Ag trade experts are working to assess how President Donald Trump's call for an end to preferential trade treatment for Hong Kong will impact American ag exports there, but say there appears to be no direct impact on the "phase one" trade deal with China.

“From what was said today I do not see any direct impact on ‘phase one’ for agricultural trade with China,” American Farm Bureau Federation Senior Director David Salmonsen tells Agri-Pulse. But when it comes to ag exports to Hong Kong, he added: “We will have to see exactly what the Administration does to see if it will have trade impacts.”

U.S. and Chinese bilateral meetings to maintain the “phase one” trade pact have been continuing without interruption, even as the volume of U.S. complaints about China have increased, sources tell Agri-Pulse.

“I am directing my administration to begin the process of eliminating policy exemptions that give Hong Kong different and special treatment,” Trump said after berating China for its push to stifle all political dissent in Hong Kong. He promised the U.S. will “take action to revoke Hong Kong’s preferential treatment as a separate customs and travel territory from the rest of China.”

The U.S. doesn’t give Hong Kong – which has its own World Trade Organization membership and base tariff rates – any preferential treatment when it comes to ag trade. Except for alcohol and tobacco products, Hong Kong charges no tariffs on U.S. ag commodities, and that helps maintain strong trade ties. Hong Kong, which imports tree nuts, beef, poultry, pork, fruit and pet food, is the seventh largest ag export market by value for the U.S.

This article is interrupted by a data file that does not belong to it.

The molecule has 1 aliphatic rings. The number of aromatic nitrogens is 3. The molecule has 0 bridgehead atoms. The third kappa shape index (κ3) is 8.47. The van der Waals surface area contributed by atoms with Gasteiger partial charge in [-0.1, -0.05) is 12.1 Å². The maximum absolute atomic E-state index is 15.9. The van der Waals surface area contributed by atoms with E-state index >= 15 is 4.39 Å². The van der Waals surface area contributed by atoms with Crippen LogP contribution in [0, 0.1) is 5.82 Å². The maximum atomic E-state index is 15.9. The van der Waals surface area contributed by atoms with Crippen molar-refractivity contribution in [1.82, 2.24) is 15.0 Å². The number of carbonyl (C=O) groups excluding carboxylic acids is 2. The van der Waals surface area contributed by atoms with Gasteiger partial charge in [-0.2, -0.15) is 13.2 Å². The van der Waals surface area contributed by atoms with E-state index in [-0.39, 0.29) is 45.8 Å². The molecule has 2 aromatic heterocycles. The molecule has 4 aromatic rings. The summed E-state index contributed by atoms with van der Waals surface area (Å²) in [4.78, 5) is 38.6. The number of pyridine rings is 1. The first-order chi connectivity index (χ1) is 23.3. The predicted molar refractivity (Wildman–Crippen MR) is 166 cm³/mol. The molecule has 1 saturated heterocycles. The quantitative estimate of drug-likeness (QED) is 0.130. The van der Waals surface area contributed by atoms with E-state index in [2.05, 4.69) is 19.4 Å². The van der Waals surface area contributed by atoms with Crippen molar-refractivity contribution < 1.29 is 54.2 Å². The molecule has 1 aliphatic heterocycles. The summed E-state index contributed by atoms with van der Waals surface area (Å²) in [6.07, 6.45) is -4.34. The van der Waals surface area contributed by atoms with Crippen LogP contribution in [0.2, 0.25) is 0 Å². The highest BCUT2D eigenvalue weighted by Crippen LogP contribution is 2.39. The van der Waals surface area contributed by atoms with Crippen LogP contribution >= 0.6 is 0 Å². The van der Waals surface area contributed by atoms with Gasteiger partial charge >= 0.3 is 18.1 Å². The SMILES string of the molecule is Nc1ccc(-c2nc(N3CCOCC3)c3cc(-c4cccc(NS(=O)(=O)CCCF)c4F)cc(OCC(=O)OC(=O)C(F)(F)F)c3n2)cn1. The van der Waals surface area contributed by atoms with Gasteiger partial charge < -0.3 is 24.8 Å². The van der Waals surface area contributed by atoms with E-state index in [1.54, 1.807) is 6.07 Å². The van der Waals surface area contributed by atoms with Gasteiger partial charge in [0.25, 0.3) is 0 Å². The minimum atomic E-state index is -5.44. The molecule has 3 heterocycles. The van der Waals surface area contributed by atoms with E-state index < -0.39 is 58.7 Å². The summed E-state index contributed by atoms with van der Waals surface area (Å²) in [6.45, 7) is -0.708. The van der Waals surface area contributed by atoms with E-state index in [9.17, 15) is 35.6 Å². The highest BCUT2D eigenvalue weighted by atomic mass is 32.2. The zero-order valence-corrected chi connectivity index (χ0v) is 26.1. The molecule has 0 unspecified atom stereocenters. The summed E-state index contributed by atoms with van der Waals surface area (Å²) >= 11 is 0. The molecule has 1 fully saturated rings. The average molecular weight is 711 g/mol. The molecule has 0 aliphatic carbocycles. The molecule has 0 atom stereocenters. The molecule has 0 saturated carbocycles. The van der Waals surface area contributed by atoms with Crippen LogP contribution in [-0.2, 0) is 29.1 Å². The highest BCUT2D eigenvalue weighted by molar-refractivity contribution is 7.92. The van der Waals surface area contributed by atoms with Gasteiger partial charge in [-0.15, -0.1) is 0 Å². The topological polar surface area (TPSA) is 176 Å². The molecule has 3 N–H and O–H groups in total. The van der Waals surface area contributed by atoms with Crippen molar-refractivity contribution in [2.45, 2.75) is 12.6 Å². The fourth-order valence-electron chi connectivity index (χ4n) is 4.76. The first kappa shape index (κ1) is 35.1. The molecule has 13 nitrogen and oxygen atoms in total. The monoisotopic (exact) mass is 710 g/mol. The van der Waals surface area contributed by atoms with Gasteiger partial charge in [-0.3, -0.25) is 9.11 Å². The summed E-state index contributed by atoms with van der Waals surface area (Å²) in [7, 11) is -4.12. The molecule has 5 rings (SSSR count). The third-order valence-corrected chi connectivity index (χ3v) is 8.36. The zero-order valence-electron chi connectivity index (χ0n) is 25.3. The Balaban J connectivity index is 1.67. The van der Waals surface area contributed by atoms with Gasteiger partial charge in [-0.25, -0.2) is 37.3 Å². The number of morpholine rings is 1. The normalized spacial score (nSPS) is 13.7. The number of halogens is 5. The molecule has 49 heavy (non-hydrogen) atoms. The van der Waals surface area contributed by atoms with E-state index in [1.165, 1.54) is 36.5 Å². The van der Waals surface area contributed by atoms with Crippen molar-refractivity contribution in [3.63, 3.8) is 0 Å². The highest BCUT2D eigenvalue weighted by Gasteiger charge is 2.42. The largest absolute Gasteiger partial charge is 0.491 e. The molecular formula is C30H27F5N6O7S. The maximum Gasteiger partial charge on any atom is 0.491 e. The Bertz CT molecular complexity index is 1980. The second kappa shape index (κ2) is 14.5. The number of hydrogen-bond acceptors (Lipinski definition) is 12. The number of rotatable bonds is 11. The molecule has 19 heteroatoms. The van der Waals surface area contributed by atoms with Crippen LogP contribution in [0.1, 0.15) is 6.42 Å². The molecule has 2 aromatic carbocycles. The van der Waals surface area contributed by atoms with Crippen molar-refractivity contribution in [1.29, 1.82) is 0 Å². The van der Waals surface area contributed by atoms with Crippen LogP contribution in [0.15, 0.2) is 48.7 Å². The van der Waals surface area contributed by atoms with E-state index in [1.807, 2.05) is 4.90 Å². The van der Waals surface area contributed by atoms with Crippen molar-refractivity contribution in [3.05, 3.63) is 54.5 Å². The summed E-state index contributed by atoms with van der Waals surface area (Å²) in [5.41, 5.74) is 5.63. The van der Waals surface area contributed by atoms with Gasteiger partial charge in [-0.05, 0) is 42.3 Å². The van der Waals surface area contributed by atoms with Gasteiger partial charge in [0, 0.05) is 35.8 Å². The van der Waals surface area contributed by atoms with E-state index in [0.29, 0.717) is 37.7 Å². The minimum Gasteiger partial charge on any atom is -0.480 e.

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U.S. trade officials are scrambling to determine what – if any – impact there will be from Trump’s announcement on trade with Hong Kong. One line of speculation is that if the U.S. decided to raise tariffs on imports from Hong Kong in order to treat it the same as it does China, then China will push Hong Kong to raise tariffs on U.S. goods.

The U.S. exported about $3 billion worth of agricultural commodities to Hong Kong last year, down from $4 billion in 2018 and $4.2 billion in 2017, according to USDA data.

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